The whole chapter is a direct analogy between M. Myriel and Jesus. In the New Testament, Jesus uses parables while he preaches. The Bible records forty-six of them. And in this chapter, we witness Myriel using his own parables while talking ("He was kind and indulgent, and talked rather than preached. ") to his flocks throughout the diocese.
Jesus is, in the Bible, the Christ than any good Christian must follow. Victor Hugo constructed the character of Myriel in order to personify the author's vision of an ideal self which can serve as a shining example for us to emulate. Myriel is setting the standard, a very high one, for the whole novel. Now, we can start to appreciate why the author changed the order from his earlier drafts and placed first the book dedicated to Bienvenu Myriel. The humble priest is the standard by which the actions of all the other characters in the novel will be judged.
|Monsieur le maire, dit l’évêque, et messieurs les bourgeois, je vois ce qui vous scandalise ; vous trouvez que c’est bien de l’orgueil à un pauvre prêtre de monter une monture qui était celle de Jésus-Christ. Je l’ai fait par nécessité, je vous assure, et non par vanité.||"Monsieur the Mayor," said the Bishop, "and Messieurs Citizens, I perceive that I shock you. You think it very arrogant in a poor priest to ride an animal which was used by Jesus Christ. I have done so from necessity, I assure you, and not from vanity."|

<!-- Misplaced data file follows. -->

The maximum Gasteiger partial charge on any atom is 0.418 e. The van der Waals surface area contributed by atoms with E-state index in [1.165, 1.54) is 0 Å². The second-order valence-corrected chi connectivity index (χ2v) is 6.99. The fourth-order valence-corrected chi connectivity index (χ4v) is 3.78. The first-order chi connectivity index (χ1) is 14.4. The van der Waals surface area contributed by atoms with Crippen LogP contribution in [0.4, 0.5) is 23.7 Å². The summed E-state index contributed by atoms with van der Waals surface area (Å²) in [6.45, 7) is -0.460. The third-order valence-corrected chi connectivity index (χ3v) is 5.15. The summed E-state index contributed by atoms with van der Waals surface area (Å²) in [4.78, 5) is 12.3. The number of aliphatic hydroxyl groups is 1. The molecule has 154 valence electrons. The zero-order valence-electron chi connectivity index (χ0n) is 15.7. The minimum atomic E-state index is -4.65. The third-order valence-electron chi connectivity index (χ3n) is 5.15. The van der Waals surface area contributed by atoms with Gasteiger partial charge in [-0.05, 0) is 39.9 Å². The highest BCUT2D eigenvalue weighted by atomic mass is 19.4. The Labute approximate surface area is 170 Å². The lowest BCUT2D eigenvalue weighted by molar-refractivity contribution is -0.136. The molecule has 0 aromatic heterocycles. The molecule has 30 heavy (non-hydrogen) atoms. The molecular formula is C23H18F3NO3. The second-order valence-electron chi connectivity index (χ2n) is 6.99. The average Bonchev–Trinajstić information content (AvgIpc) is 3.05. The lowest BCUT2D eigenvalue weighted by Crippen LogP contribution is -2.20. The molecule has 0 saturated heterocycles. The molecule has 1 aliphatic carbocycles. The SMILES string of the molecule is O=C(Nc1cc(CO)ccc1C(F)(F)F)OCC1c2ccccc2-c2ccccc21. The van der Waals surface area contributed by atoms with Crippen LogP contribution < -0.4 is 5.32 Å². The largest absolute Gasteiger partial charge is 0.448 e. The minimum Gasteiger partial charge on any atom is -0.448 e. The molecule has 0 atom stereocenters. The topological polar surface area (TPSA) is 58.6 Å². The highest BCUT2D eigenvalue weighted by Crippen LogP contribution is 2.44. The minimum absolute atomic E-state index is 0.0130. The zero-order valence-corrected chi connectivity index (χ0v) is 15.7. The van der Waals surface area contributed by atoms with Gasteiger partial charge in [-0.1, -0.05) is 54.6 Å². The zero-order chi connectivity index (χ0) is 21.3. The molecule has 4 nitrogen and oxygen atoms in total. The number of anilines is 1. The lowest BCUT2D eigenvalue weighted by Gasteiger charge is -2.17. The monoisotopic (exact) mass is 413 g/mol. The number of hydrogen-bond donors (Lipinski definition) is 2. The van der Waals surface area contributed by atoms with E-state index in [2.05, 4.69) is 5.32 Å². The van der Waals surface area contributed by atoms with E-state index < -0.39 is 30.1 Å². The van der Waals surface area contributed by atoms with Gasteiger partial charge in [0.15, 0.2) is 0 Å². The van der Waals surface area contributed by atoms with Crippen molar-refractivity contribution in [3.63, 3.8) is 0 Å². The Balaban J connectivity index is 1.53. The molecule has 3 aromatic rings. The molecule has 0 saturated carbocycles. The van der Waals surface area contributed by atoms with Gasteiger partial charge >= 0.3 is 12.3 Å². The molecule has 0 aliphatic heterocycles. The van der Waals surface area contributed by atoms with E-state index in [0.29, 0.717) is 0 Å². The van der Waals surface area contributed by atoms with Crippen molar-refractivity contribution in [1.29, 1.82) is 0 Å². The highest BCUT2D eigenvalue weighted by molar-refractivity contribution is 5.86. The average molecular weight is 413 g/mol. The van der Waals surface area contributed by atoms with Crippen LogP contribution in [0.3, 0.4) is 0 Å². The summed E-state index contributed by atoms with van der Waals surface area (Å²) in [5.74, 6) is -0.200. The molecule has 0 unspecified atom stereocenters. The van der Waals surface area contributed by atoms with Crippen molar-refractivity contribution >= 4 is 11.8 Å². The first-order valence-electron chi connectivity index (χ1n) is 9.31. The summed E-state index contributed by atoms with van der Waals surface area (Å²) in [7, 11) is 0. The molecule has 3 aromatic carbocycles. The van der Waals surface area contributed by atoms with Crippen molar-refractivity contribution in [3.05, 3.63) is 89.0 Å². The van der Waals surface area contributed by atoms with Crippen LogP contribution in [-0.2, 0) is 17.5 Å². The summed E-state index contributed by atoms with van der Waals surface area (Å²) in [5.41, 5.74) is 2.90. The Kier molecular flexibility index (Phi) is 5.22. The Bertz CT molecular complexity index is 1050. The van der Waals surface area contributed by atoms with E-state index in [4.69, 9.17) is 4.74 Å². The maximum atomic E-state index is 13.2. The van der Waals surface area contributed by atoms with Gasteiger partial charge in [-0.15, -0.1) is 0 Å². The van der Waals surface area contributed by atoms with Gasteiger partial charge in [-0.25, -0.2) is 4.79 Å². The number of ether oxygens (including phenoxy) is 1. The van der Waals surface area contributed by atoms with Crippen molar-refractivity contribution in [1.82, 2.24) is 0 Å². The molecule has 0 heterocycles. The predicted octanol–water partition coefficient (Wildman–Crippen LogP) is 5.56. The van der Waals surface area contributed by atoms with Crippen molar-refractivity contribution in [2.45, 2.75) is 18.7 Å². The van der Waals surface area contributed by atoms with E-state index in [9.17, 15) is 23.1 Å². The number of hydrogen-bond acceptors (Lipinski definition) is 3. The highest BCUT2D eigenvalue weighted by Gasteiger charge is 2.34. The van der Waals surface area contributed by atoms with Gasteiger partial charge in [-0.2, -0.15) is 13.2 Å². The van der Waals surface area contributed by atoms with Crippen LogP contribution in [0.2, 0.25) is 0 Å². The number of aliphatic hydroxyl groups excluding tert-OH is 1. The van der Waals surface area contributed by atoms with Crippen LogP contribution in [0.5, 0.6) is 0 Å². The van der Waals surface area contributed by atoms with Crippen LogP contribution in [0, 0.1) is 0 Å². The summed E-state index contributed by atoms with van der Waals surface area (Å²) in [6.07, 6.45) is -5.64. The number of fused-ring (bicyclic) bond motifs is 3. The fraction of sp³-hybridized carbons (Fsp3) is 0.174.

The reference in the above quote should be obvious to most people. However, we cannot assume that the (present and future) readers of these commentaries have a Christian background and know the New Testament stories. The Gospels of Matthrew, chapter 21 and Mark, chapter 10 describe Jesus's glorious, king-like entry into Jerusalem while he is mounted on an ass, as he is welcomed by people laying palm tree branches to pave His way, in what is now known as Palm Sunday.